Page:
Sunday, June 2, 2013

Tips for Working My O'Malley Brick Wall!

One of my two brick walls is tracing my gggrandparents back to Ireland.  I know that Peter O'Malley and his wife, Julia McNally, both came from County Mayo; but I don't know which parish or townland they came from, nor have I identified their parents.  I have worked this problem for several years and have initiated lots of correspondence exploring various resources.

Peter & Julia O'Malley's Headstone in St. Fredericks
Cemetery, Manito, Illinois

In an effort to document my research, I put together  a couple of summaries that helped provide me with a good picture of my efforts.  I first took a separate three ring notebook and consolidated all by correspondence and research in one place.    Secondly, since I had initiated a lot of correspondence with parishes in Pennsylvania, trying to find marriage or baptismal records; I prepared a spread sheet of all the correspondence, listing each church, where it was located, the date I sent the correspondence, the responses to the correspondence and the contact person.  Then I created a chronological listing of all correspondence, not just with churches, regarding Peter and Julia.  Finally, I prepared a list, by type of record, of my efforts to track Peter and Julia's history.  Type of records included: Census, Passenger lists, Vital records (birth, marriage, death), probate, cemetery, Church, Newspapers, naturalization, Genealogical Societies, and Funeral homes.  I also printed out the closest DNA matches that I had for Peter's O'Malley's line.  I will discuss these DNA search efforts in more detail in a later blog.  Finally, I reviewed my Family Tree Maker (FTM) timeline on Peter, to ensure it contained all of the data I had collected.  I then printed out the timeline.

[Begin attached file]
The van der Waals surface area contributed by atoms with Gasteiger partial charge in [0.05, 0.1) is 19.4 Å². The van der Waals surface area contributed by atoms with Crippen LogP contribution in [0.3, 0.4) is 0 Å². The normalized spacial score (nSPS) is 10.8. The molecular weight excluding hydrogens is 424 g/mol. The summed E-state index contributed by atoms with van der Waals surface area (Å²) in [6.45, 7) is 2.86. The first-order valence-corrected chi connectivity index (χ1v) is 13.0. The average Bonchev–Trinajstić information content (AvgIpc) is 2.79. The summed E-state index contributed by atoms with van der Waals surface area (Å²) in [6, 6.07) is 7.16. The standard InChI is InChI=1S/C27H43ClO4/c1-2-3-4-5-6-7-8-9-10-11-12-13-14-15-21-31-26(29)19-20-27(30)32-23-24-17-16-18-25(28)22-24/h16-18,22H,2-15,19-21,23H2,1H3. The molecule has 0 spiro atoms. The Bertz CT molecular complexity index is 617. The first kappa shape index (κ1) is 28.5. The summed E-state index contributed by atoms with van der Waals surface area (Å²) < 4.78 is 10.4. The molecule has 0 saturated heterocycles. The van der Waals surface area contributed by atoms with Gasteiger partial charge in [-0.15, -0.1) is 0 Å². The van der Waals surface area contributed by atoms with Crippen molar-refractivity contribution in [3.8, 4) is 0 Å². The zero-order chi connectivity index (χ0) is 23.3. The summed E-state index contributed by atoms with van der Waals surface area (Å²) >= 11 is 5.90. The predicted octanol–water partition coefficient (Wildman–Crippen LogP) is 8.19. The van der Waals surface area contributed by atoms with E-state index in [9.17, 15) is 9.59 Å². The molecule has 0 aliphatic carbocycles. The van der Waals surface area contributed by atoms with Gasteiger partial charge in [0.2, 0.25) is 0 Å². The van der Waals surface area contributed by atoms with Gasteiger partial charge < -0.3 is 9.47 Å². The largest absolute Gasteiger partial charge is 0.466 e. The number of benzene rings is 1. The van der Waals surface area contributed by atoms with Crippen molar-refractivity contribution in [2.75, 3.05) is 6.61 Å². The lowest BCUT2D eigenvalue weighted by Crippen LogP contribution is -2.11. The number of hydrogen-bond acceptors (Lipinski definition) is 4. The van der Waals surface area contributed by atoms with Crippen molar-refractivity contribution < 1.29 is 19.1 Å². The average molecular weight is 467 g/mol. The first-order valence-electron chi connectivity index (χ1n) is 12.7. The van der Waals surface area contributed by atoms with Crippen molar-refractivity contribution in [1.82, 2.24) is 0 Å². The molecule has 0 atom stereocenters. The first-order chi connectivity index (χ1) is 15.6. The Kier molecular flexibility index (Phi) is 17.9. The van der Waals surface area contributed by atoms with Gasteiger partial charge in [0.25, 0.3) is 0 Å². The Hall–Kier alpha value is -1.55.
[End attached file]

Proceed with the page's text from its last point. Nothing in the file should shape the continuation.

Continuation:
Having completed these documents, I then reviewed them with the objective of finding holes in my research.  Rather than trusting memory, I think this technique has helped me focus on the next steps in my research which will have the greatest chance of success.

I strongly urge you to attack your "brick walls" with a similar organized approach.  We all have to fight the temptation to use the reactive, shotgun approach to research--I have done it and it might "feel good"; but we are invariably going to miss those holes if we don't use a more methodical process.